It’s all systems go at 11 am on November 11: Munich’s carnival societies celebrate the start of the zany “fifth season” with the presentation of their prince and princess couples. Here you can read all about the highlights of Fasching in Munich and the history of the festival.
Whether clown’s nose, dinner jacket or elaborately crocheted full-body bee costume – every form of disguise has its place in Munich’s Fasching, or carnival. The city is filled with fun and festivity, dancing and general clownery. The people of Munich have enjoyed themselves at their festivals and balls for generations. The majority of events take place indoors but during the peak period Fasching eventually finds its way into the city’s streets and squares.
The last days of Fasching are its wildest. One highlight of the zany season is the open-air party München Narrisch in the city centre: in 2023, the colourful street festivities are scheduled to take place from February 19 to 21, with stages set up at Marienplatz (main square) and Karlsplatz-Stachus. Numerous music and dance groups perform here on the carnival days.
One legendary highlight is the Dance of the Market Women on Shrove Tuesday, February 21, followed by a carnival gathering on Viktualienmarkt (food market). While the market woman, as they proudly call themselves, once danced around their stalls individually, today they perform together to exuberant music on a podium. Instead of fruit and vegetables, the market stalls sell beer, wine, sparkling wine and mulled wine.
The market women have become quite ambitious: in the course of the year they take professional dance lessons in preparation for their big performance at carnival. The performance by the market women would be inconceivable without the choreography to the cult song by folk singer Weißferdl entitled Wagen von der Linie 8 – a hymn to the Munich tram, full of the humour and griping that is so typical of the city. No chance of keeping a straight face!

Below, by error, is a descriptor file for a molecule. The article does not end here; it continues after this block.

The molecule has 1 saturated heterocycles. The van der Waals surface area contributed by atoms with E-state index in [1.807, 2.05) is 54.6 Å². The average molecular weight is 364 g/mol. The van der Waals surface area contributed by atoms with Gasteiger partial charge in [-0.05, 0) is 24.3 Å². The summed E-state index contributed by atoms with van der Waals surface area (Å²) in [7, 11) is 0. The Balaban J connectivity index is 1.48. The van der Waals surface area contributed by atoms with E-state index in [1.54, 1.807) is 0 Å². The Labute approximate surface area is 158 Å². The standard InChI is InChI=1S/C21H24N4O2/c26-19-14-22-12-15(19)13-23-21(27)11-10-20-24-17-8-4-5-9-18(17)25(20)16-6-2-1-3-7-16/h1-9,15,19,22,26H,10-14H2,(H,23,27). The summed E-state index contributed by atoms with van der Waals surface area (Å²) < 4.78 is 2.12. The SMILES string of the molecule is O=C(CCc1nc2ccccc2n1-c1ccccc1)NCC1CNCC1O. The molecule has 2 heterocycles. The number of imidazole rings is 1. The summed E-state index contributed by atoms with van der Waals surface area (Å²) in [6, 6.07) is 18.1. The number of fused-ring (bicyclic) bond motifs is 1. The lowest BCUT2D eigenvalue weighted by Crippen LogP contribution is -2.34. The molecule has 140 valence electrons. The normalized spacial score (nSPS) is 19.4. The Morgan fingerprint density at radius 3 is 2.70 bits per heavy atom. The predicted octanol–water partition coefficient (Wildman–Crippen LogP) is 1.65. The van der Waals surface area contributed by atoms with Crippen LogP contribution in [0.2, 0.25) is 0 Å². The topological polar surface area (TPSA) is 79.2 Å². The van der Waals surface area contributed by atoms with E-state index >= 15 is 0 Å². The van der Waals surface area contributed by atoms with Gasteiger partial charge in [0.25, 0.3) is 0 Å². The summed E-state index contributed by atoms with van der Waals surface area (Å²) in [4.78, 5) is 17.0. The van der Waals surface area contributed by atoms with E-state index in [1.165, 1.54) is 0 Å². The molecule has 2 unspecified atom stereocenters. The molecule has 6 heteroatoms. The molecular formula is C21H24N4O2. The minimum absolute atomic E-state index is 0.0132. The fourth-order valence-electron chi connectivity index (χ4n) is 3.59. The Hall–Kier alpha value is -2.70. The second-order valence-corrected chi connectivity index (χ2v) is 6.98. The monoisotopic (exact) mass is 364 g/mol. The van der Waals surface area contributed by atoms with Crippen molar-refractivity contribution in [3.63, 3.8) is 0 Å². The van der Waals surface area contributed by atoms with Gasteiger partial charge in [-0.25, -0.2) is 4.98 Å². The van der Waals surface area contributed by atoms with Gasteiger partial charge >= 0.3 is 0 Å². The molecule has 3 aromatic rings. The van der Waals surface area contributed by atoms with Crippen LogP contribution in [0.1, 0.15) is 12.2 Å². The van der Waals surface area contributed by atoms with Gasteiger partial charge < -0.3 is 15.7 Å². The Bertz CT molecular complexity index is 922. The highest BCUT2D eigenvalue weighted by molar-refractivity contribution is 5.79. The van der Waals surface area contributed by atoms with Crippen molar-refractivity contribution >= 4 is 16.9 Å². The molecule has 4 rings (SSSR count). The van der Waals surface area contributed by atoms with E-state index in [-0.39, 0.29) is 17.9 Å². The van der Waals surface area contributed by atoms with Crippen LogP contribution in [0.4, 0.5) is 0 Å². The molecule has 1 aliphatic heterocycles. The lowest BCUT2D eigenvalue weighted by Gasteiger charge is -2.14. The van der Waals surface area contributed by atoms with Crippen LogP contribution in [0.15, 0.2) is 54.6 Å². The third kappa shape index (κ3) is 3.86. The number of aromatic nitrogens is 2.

The carnival parade of the Damische Ritter (literally: “silly knights”) through parts of Munich’s Fußgängerzone (pedestrian zone) will also take place once again on Sunday, February 12. The exact route has not yet been determined, but the procession will end as always at Platzl near the Hofbräuhaus (beer hall), which is where the post-parade party is held. The procession is traditionally led by “Duke Kasimir” on his castle float. All manner of knights and acolytes join in the parade – garden gnomes, unicorns, girl dancers known as Funkenmariechen, brass and drum groups. And as befits a genuine carnival celebration, there’s always a wealth of political satire, too.
The performance by the market women would be inconceivable without the choreography to the cult song by folk singer Weißferdl entitled Wagen von der Linie 8 – a hymn to the Munich tram, full of the humour and griping that is so typical of the city. No chance of keeping a straight face!
For several years now, the city centre restaurant owners have offered a Weisswurst (veal sausage) brunch on Shrove Monday: this is served during the morning, since according to an old custom a Weisswurst must not hear the clock strike twelve. Last season, guests had to pay only one euro per Weisswurst.